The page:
TinyPic vs. ImageShack: Which is better?

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Difference between TinyPic and ImageShack

The ability to share pictures is one significant benefit that the Internet has wrought, and sites such as TinyPic and ImageShack help make it a lot easier. Offering a range of photo sharing and hosting services, these sites and others like them have become indispensable features of the Internet in this day and age. Let's see what both sites have to offer.



TinyPic offers a photo sharing service that offers support for video files as well. The service is under the ownership of Photobucket.com, and it provides users the ability to upload, link and share both images and videos over the Internet. TinyPic does not require users to have an account with the service, although having one will grant user access to more features and functionality.

ImageShack is a similar site, although it is limited to image hosting and sharing at present, with no video services offered. ImageShack also offers its services for free, although there is also a subscription-based account offered. In any case, much of ImageShack’s revenue is drawn from advertising.

Accepted Formats

TinyPic supports .jpg, .tiff, .gif, and .png image files. However, images are limited to 1600 pixels in width or height, and those that exceed these dimensions are automatically resized to conform to the size restriction. The site also has restrictions with regard to video file size, with a cap of 500 Megabytes or 15 minutes length. The service accepts video files in the following formats: 3g2 – 3gp – 3gp2 – 3gpp – 3p – asf – avi – divx – dv – dvx – flv – moov – mov – mp4 – mpe – mpeg4 – mpeg – mpg4 – mpg – qt – rm – wmvand XviD.

ImageShack for its part offers support for .jpg, .tiff, .gif, .png, and .bmp file formats. The company also has a limit on the file size of images, which have to be 5 MB or smaller. It is also worth mentioning that bmp and tiff files are automatically converted to .png.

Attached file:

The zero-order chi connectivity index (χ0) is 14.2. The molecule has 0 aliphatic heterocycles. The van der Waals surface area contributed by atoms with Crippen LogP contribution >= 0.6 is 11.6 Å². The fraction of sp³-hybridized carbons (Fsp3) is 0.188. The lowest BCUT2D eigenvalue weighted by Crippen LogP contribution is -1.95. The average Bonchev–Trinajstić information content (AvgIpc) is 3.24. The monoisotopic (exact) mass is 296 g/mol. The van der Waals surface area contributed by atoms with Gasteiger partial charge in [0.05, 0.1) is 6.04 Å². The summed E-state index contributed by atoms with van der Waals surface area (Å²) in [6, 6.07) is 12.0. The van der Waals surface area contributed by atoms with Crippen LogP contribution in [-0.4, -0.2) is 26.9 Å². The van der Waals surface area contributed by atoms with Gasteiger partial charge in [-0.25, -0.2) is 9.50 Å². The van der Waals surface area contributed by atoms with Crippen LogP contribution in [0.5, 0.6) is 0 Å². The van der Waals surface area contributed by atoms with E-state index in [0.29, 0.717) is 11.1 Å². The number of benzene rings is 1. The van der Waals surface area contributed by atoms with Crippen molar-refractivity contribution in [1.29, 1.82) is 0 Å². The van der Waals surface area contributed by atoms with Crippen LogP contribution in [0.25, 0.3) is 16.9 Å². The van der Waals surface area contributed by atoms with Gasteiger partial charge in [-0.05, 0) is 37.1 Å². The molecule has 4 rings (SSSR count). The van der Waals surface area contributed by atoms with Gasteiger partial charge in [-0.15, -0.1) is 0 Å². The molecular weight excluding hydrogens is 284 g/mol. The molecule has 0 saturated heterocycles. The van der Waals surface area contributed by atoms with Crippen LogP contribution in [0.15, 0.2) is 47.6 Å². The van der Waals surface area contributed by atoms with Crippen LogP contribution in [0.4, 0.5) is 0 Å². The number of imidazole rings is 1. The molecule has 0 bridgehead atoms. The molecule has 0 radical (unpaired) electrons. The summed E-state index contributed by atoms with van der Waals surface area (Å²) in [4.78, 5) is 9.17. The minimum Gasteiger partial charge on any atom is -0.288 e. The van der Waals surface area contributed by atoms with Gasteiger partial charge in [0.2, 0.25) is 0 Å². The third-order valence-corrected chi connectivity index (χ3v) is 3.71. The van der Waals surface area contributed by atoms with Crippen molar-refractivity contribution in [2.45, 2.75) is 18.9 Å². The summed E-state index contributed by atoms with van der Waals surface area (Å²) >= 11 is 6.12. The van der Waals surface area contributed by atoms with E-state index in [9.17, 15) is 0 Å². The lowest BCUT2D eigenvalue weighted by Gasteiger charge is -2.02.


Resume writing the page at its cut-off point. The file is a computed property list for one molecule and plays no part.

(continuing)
In July of 2010, the administrators of TinyPic prevented access to Argentinean users, effectively cutting off image access to thousands of users. The company has yet to provide any details with regard to how users could access their stored images or a reason for their actions. Instead, the site features a notice inviting users to sign up for a PhotoBucket account instead.

The company also announced the cessation of upload services to users from countries other than the United States, United Kingdom, Australia, Canada, and a few others, again giving no reason for the move.

ImageShack for its part began 'hiding' image direct links, since they provided the company with no advertising revenue. The company has since discontinued this policy, and now places direct links at the top of the page.



  • Photo sharing service that offers support for video files as well
  • Supports .jpg, .tiff, .gif, and .png image files


  • Offers image hosting and sharing services, with no support for video
  • Bulk of revenue is drawn from advertising
  • Supports .jpg, .tiff, .gif, and .png and .bmp file formats


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